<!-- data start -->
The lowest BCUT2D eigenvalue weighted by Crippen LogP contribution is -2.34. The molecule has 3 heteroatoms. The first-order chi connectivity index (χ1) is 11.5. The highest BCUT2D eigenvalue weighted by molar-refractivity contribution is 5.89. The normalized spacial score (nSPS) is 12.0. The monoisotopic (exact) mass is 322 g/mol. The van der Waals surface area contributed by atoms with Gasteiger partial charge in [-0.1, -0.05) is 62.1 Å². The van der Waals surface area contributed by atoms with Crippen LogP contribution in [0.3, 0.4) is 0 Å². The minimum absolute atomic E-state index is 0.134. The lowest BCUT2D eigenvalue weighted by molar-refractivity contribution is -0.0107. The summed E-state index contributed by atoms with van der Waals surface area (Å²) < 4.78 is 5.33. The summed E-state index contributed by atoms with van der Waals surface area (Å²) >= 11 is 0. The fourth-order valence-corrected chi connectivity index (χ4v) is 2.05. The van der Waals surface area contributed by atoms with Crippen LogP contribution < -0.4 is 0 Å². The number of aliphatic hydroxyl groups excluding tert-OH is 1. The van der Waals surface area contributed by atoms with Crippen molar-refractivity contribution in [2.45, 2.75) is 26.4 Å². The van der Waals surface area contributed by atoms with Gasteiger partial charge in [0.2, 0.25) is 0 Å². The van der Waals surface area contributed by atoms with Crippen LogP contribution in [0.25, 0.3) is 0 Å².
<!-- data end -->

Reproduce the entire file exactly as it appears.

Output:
The lowest BCUT2D eigenvalue weighted by Crippen LogP contribution is -2.34. The molecule has 3 heteroatoms. The first-order chi connectivity index (χ1) is 11.5. The highest BCUT2D eigenvalue weighted by molar-refractivity contribution is 5.89. The normalized spacial score (nSPS) is 12.0. The monoisotopic (exact) mass is 322 g/mol. The van der Waals surface area contributed by atoms with Gasteiger partial charge in [-0.1, -0.05) is 62.1 Å². The van der Waals surface area contributed by atoms with Crippen LogP contribution in [0.3, 0.4) is 0 Å². The minimum absolute atomic E-state index is 0.134. The lowest BCUT2D eigenvalue weighted by molar-refractivity contribution is -0.0107. The summed E-state index contributed by atoms with van der Waals surface area (Å²) < 4.78 is 5.33. The summed E-state index contributed by atoms with van der Waals surface area (Å²) >= 11 is 0. The fourth-order valence-corrected chi connectivity index (χ4v) is 2.05. The van der Waals surface area contributed by atoms with Crippen LogP contribution < -0.4 is 0 Å². The number of aliphatic hydroxyl groups excluding tert-OH is 1. The van der Waals surface area contributed by atoms with Crippen molar-refractivity contribution in [2.45, 2.75) is 26.4 Å². The van der Waals surface area contributed by atoms with Gasteiger partial charge in [0.2, 0.25) is 0 Å². The van der Waals surface area contributed by atoms with Crippen LogP contribution in [0.25, 0.3) is 0 Å².